Summary/Abstract: The year 1928 brought not only the celebration of 10 years since the Great Union, but also recorded a greater frequency of revisionist actions related to the system adopted after the Treaty of Versailles. Since the Bolshevik instigation in Bessarabia and the intense Hungarian activity in Transylvania and throughout Europe amplified, the Romanian state used the external propaganda in order to convince the decisional political circles of the justness of its arguments in order to maintain the borders as it was decided after the First World War. One of the propaganda tools used by Bucharest was to make good use of history and historians in order to defend the national interests of Romania. Thus, the historian Alexandru Boldur began a partnership with the Press and Information Directorate that helped him to publish books and brochures that supported the Romanian point of view regarding Bessarabia, therefore combating the Soviet standpoint. In addition, Boldur proposed a very bold international investigation in which teachers, lawyers, economists and politicians from several countries were questioned about the Bessarabian issue. This project, outlined very well in its initial form, encountered money matters and, thus, its efficiency was very low. Nevertheless, this case indicates the dilettantism of the Romanian authorities regarding the external propaganda and proved the preeminence of internal political tensions concerning the major national interests of Romania.
Open access on CEEOL: NO



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Romanian propaganda in Portugal during Victor Cădere’s term of office (1942-1944)


Language: English
Subject(s): History
Page Range: 91-103
No. of Pages: 13
Keywords: , , , , , ,
Summary/Abstract: Although a small country, Portugal came to occupy during World War II a central place on the great powers’ agenda. This was a result of both the country’s strictly neutral position during the war and of its geostrategic position. If during the interwar period Romanian diplomacy showed little interest in Portugal, this changed dramatically with the outbreak of the war. Romania’s involvement in the Iberian country overlapped the great powers’ interest. Portugal was regarded as a fertile ground for conducting espionage operations, spreading propaganda, handling negotiations and signing economic agreements. The Romanian government showed also an interest in obtaining information on the government and public opinion’s orientation, and the impact of the Anglo-American and German actions on Portuguese neutrality. Victor Cădere assumed the office of minister plenipotentiary and envoy extraordinary of Romania in Portugal at the beginning of January 1942, replacing Dimitrie Jurascu. His appointment does not seem hazardous, grounded as it was on the important role the diplomat was called to play as an intermediary between the Romanian, and the British and the American governments and as a supervisor of the cultural and economic approach between Romania and Portugal, on the other hand. Benefitting from the assistance of outstanding cultural personalities such as Mircea Eliade, and of other dedicated members of the legation, the envoy succeeded in promoting the Romanian culture in Portugal and in emphasizing its role within Central and Eastern Europe.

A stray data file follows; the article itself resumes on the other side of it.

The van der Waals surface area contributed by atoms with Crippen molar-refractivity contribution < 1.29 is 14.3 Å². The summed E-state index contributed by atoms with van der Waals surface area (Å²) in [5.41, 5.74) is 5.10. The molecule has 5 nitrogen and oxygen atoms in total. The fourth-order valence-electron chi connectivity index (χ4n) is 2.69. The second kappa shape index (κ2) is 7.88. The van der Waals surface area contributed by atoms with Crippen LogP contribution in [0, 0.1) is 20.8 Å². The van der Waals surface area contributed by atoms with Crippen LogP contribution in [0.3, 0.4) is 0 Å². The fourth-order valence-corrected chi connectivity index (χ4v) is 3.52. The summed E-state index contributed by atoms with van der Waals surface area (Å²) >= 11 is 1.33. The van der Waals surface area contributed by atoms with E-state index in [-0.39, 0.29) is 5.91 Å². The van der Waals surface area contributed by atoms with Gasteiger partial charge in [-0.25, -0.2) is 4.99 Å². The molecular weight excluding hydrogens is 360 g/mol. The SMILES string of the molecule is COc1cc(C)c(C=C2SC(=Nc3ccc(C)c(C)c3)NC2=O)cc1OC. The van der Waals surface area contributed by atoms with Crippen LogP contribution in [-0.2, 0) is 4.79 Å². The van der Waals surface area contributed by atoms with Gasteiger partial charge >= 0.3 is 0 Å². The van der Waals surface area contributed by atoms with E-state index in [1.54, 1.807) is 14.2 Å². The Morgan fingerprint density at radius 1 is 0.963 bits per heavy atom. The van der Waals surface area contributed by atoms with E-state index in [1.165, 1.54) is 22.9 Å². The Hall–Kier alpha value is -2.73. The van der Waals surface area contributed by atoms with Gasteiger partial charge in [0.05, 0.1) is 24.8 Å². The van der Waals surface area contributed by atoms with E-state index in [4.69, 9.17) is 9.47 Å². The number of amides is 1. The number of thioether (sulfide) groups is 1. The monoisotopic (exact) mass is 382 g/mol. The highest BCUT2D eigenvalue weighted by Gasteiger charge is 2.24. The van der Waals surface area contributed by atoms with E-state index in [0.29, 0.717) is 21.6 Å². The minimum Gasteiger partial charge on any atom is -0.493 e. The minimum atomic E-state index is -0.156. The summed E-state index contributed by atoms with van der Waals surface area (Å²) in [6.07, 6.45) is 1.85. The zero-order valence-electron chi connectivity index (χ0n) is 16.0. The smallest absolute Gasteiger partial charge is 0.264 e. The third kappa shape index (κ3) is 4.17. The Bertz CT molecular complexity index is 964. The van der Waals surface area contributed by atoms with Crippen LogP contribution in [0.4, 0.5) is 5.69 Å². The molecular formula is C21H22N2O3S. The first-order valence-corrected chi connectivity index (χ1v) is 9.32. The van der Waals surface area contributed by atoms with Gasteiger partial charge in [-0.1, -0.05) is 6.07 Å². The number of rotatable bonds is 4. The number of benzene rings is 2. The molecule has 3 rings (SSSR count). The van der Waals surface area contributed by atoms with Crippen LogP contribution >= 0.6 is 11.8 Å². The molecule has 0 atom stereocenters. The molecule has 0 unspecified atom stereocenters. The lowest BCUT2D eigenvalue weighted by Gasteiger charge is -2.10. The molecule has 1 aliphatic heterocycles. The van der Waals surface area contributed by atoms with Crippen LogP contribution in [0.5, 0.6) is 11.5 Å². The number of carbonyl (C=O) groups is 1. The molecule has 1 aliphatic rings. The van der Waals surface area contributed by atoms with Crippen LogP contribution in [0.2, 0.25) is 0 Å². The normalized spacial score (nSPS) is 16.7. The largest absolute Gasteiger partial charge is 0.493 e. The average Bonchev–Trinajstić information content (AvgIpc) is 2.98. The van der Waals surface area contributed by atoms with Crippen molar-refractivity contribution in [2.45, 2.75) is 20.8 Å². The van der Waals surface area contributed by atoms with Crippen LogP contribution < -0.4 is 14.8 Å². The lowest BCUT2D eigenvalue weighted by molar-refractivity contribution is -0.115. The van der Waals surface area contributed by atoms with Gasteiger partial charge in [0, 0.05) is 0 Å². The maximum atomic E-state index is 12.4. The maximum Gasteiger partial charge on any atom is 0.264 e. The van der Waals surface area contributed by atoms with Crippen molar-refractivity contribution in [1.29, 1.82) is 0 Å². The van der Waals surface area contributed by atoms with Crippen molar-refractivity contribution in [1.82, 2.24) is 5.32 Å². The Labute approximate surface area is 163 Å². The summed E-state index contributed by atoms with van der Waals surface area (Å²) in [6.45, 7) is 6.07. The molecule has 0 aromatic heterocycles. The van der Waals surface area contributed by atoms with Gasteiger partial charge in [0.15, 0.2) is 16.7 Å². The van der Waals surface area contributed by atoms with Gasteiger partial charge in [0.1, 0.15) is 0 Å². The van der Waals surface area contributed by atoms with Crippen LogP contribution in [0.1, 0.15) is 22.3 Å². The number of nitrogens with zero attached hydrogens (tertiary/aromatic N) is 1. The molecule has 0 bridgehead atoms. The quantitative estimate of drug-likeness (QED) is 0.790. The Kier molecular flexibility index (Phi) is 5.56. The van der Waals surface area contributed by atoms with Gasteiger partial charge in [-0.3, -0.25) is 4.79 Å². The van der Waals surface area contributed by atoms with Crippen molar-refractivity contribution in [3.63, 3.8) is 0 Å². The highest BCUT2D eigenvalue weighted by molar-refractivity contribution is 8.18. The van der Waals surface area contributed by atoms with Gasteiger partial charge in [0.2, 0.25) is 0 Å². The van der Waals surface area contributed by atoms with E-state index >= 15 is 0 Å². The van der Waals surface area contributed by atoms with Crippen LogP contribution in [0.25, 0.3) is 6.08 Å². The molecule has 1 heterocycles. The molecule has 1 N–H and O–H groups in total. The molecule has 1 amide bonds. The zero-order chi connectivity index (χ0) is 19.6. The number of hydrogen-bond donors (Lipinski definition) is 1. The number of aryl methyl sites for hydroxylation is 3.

Open access on CEEOL: NO



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Ambassadeurs en pays étranger : la place des lecteurs dans la diplomatie culturelle franco-roumaine (années 1960 et 1970)


Language: French
Subject(s): History
Page Range: 169-185
No. of Pages: 17
Keywords: , , , , , ,
Summary/Abstract: After a halt determined by the implementation of communism, French-Romanian relations started to regain impetus. Despite being members of two ideologically opposite camps, France and Romania sustain the development of their bilateral exchanges. This is why cultural relations grow and diversify. Language lectureships are created both in France and Romania. Beyond their official purpose, language teaching, lecturers and lectureships play an important role as information relays and even cultural ambassadors. Archival documents from the French and Romanian Ministries of Foreign Affairs, Romanian universities (Iasi and Bucharest) and oral interviews were used for studying lecturers’ actions during the ‘60 and ’70. They allow and ensure contact, better knowledge, and understanding between citizens East and West of the Iron Curtain. French students discover Romania, its language, its culture, its traditions, while Romanians manage to maintain a connection with the French civilizations and, through it, with the western civilization. In this article I argue that despite all the controls carried out by the Romanian authorities, there were exchanges between French and Romanians, proving that the Iron Curtain was permeable. This study also illustrates the complexity of East-West cultural relations during the Cold War.
Open access on CEEOL: NO